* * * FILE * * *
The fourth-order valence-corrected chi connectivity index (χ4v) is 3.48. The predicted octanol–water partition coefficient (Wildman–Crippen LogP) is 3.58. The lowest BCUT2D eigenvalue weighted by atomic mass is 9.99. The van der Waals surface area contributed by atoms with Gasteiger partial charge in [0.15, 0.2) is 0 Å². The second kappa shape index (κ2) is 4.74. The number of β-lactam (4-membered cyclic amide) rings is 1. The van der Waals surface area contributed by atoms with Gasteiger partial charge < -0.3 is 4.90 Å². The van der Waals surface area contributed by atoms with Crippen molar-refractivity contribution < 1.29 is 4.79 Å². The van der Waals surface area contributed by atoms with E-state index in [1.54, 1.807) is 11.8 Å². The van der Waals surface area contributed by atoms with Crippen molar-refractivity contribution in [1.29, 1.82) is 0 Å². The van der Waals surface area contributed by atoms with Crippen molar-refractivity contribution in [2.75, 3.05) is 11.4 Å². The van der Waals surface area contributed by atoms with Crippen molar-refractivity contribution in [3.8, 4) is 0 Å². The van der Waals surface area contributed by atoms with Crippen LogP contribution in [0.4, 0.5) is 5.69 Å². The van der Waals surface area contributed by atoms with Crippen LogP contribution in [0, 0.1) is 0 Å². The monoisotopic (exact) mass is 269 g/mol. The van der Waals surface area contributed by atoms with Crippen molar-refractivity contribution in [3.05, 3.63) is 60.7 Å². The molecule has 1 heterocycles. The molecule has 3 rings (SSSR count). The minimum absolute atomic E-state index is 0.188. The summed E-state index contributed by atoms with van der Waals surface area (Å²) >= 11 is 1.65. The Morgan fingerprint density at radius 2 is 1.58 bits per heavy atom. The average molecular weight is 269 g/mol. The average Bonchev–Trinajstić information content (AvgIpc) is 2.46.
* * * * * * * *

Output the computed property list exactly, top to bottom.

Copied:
The fourth-order valence-corrected chi connectivity index (χ4v) is 3.48. The predicted octanol–water partition coefficient (Wildman–Crippen LogP) is 3.58. The lowest BCUT2D eigenvalue weighted by atomic mass is 9.99. The van der Waals surface area contributed by atoms with Gasteiger partial charge in [0.15, 0.2) is 0 Å². The second kappa shape index (κ2) is 4.74. The number of β-lactam (4-membered cyclic amide) rings is 1. The van der Waals surface area contributed by atoms with Gasteiger partial charge < -0.3 is 4.90 Å². The van der Waals surface area contributed by atoms with Crippen molar-refractivity contribution < 1.29 is 4.79 Å². The van der Waals surface area contributed by atoms with E-state index in [1.54, 1.807) is 11.8 Å². The van der Waals surface area contributed by atoms with Crippen molar-refractivity contribution in [1.29, 1.82) is 0 Å². The van der Waals surface area contributed by atoms with Crippen molar-refractivity contribution in [2.75, 3.05) is 11.4 Å². The van der Waals surface area contributed by atoms with Crippen molar-refractivity contribution in [3.8, 4) is 0 Å². The van der Waals surface area contributed by atoms with Crippen LogP contribution in [0.4, 0.5) is 5.69 Å². The van der Waals surface area contributed by atoms with Crippen LogP contribution in [0, 0.1) is 0 Å². The monoisotopic (exact) mass is 269 g/mol. The van der Waals surface area contributed by atoms with Crippen molar-refractivity contribution in [3.05, 3.63) is 60.7 Å². The molecule has 1 heterocycles. The molecule has 3 rings (SSSR count). The minimum absolute atomic E-state index is 0.188. The summed E-state index contributed by atoms with van der Waals surface area (Å²) >= 11 is 1.65. The Morgan fingerprint density at radius 2 is 1.58 bits per heavy atom. The average molecular weight is 269 g/mol. The average Bonchev–Trinajstić information content (AvgIpc) is 2.46.